The effects of trauma have been in the headlines too much over the past few weeks. Most recently, trauma from mass shootings (see ‘Trauma By Proxy’: How To Cope With Mass Shootings and Mental Trauma From Mass Shootings – How Do We Cope?) to trauma from neighborhood gun violence (see Flint Activist Reflects On Gun Violence In His Community and For Some In Chicago, Gun Violence Is A Daily Reality, Leaving The Same Trauma As Mass Shootings). Likewise, the trauma from sexual assault (see Sexual Assault And Harassment May Have Lasting Health Repercussions For Women and Building Strength And Resilience After A Sexual Assault: What Works) and the trauma of childhood separation and mass incarceration (see The Time Is Now For Baltimore To Become A ‘Trauma-Responsive City and Congress Told Impact Of Immigrant Children’s Trauma May Be Lifelong) are also in the headlines far too frequently.
Most professionals in the health and human service field are aware of the Adverse Childhood Experiences (ACEs) study (see About the CDC-Kaiser ACE Study) and the long-term and lasting effects of trauma. The effects include mental health conditions (depression, anxiety, post-traumatic stress disorder), chronic physical health conditions (heart disease, stroke, cancer, COPD, diabetes, HIV, or sexually transmitted diseases), risky health behaviors (alcohol and drug abuse, unsafe sexual behaviors), and injury, among others (see About Adverse Childhood Experiences).
The question for health plan executives is how to best serve consumers who have experienced trauma—increasing their “wellness” and as a result decreasing their long-term use of more expensive care health resources. In a recent interview with Robert M. Atkins, M.D., MPH, Senior Medical Director, Aetna Medicaid, we learned about how one health plan is developing an evidence-based approach and standardized model to do just that. He explained:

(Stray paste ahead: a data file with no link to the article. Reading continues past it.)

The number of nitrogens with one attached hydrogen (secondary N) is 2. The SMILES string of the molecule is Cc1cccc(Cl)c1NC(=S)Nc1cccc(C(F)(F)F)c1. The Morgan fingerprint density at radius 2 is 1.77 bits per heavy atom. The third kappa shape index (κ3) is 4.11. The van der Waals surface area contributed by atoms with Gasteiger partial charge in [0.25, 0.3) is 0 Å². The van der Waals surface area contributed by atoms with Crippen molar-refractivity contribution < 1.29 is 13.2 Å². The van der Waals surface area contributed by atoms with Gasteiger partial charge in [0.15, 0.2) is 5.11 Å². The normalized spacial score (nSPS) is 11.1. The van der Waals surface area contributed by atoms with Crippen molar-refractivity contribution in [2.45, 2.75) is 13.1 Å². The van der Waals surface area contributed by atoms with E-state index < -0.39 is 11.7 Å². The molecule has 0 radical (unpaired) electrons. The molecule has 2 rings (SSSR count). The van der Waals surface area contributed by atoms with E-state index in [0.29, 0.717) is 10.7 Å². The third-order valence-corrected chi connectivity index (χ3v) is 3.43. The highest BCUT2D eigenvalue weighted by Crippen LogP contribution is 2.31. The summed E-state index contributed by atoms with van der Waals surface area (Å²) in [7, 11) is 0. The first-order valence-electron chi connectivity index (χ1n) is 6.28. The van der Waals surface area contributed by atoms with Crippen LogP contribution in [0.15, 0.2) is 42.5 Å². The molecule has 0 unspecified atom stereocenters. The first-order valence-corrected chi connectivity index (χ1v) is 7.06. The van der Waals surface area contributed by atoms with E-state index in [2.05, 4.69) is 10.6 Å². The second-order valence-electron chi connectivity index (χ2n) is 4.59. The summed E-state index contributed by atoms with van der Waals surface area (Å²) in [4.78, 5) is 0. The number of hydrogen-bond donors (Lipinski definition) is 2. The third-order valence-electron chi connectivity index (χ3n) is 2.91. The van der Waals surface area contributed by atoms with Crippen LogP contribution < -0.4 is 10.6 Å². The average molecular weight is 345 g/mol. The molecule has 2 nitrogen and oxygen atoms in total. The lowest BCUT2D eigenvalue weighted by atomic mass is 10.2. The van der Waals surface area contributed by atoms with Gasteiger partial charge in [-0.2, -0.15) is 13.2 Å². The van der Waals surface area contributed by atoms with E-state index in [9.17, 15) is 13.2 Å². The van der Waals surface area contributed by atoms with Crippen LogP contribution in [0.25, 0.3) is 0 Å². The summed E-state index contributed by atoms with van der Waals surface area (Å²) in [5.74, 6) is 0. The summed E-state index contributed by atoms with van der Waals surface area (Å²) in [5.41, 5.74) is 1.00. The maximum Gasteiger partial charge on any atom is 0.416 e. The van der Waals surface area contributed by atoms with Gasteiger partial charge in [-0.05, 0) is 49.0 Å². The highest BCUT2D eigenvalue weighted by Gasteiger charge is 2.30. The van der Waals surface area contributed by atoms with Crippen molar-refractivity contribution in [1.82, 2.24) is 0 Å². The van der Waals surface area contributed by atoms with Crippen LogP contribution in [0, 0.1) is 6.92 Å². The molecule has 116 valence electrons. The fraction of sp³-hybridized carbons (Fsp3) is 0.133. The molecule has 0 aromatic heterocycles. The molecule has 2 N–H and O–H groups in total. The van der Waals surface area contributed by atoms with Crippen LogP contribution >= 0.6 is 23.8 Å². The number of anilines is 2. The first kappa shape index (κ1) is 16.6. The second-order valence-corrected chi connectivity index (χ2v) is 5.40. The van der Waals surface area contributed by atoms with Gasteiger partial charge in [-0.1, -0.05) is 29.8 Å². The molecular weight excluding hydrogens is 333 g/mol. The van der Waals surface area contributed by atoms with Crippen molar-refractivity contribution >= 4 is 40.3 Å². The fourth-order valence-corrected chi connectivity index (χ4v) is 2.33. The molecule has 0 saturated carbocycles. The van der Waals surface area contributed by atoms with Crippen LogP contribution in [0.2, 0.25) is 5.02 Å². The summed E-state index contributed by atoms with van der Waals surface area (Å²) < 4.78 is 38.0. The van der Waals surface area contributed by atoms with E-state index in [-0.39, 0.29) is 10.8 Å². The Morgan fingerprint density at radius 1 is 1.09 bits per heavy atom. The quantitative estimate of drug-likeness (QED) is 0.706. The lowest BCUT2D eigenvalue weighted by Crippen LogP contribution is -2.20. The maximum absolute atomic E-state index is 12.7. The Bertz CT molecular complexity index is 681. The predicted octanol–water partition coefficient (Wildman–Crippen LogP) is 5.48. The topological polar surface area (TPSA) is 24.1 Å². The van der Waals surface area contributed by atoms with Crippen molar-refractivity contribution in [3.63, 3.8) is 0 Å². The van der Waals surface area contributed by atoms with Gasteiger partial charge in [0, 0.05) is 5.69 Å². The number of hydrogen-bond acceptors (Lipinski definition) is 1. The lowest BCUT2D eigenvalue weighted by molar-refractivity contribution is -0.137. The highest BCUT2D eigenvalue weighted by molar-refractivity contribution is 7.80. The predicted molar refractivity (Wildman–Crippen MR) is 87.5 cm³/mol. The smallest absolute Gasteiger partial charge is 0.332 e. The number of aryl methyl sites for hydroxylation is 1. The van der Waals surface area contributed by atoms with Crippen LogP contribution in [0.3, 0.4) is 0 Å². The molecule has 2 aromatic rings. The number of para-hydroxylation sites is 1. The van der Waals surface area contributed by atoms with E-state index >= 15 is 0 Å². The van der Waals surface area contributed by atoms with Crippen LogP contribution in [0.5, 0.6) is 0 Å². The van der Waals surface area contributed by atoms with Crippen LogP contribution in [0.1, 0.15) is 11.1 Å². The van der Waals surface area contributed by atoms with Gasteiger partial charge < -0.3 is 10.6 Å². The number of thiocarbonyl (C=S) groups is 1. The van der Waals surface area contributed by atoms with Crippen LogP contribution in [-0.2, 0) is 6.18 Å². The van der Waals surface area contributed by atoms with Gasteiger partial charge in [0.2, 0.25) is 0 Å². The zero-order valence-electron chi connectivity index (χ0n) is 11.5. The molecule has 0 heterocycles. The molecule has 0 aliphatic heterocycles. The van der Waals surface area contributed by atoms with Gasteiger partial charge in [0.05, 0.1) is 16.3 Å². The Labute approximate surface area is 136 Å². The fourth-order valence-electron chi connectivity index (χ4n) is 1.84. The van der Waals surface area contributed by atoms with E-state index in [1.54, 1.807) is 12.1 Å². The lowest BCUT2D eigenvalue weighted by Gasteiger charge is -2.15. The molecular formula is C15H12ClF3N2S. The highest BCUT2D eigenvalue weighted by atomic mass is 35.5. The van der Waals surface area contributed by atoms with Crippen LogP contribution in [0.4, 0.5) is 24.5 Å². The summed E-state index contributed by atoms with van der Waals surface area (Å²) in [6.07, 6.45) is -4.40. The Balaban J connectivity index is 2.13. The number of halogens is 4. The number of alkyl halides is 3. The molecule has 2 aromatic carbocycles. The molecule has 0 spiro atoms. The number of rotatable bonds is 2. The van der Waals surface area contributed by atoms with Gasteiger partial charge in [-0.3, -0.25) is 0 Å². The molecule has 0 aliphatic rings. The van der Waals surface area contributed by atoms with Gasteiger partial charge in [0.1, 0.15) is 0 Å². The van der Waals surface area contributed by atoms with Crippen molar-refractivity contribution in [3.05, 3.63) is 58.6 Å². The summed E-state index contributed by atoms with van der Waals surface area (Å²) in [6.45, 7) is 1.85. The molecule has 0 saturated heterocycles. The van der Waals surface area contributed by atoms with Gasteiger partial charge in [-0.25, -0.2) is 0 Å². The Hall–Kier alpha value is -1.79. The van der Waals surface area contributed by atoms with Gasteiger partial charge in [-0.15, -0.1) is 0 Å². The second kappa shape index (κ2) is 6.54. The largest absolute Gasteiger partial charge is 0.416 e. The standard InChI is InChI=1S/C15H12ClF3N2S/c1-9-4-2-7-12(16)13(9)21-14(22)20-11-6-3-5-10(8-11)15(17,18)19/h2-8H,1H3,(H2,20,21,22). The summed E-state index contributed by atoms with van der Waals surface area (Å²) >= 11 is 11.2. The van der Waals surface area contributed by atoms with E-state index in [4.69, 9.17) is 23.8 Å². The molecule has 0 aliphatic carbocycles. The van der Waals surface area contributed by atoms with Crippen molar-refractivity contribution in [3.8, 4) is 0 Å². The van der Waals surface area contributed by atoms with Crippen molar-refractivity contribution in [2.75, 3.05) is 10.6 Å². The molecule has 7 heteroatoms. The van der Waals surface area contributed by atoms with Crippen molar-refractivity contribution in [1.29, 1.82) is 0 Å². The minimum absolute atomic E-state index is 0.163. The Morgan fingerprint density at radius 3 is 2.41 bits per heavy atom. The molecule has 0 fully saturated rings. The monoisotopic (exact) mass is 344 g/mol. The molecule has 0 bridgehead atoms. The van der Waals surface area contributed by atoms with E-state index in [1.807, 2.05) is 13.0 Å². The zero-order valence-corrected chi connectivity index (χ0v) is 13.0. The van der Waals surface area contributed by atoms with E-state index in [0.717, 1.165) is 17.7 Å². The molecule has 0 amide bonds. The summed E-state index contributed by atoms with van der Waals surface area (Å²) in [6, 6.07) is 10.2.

We decided that since there was no standard model for identifying providers who are trauma-informed, we would create one. We are solving for the questions: How do we promote trauma-informed care in our network? And how do we have a network that is capable of providing trauma-informed care to the different populations that we serve?
Eighty percent of health outcomes are the result of factors other than health care. But we are overly focused on health care, somehow expecting that 20 percent contribution to create better outcomes. If you think about it, the best traditional health care can do is a perfect score on 20%. Trauma and adverse community experiences are a high proportion of the remaining. There is no way to separate trauma from other adverse community experiences that people face. I think organizations will continue to expand their scope as they become accountable for outcomes in the communities they serve.
And, sounding familiar, it’s important to recognize that trauma-informed care and social determinants of health (SDH) are intricately linked—Dr. Atkins noted that 80% to 90% of health outcomes are driven by common factors external and largely unrelated to health care. He shared that Aetna Medicaid’s Levels of Trauma-Informed Provider Practice model includes six levels of practice that provider organizations can aspire to. These levels include:
Level 1: Foundational awareness—Individual clinical professionals are aware of what trauma is and how common it is, and how sensitivity to it can affect outcomes.
Level 2: Enhanced routine clinical practice—Individual clinical professionals integrate Level 1 knowledge into routine clinical practice and the provider organization promotes trauma-informed universal supports.
Level 3: Basic trauma-informed care—Individual clinical professionals are qualified to deliver trauma-specific treatments, serve populations at high risk of trauma, and the provider organization performs universal trauma screening.
Level 4: Advanced trauma-informed care—Individual clinical professionals adopt a biopsychosocial model of care and provider organizations implement a trauma-informed center of excellence for at least one population.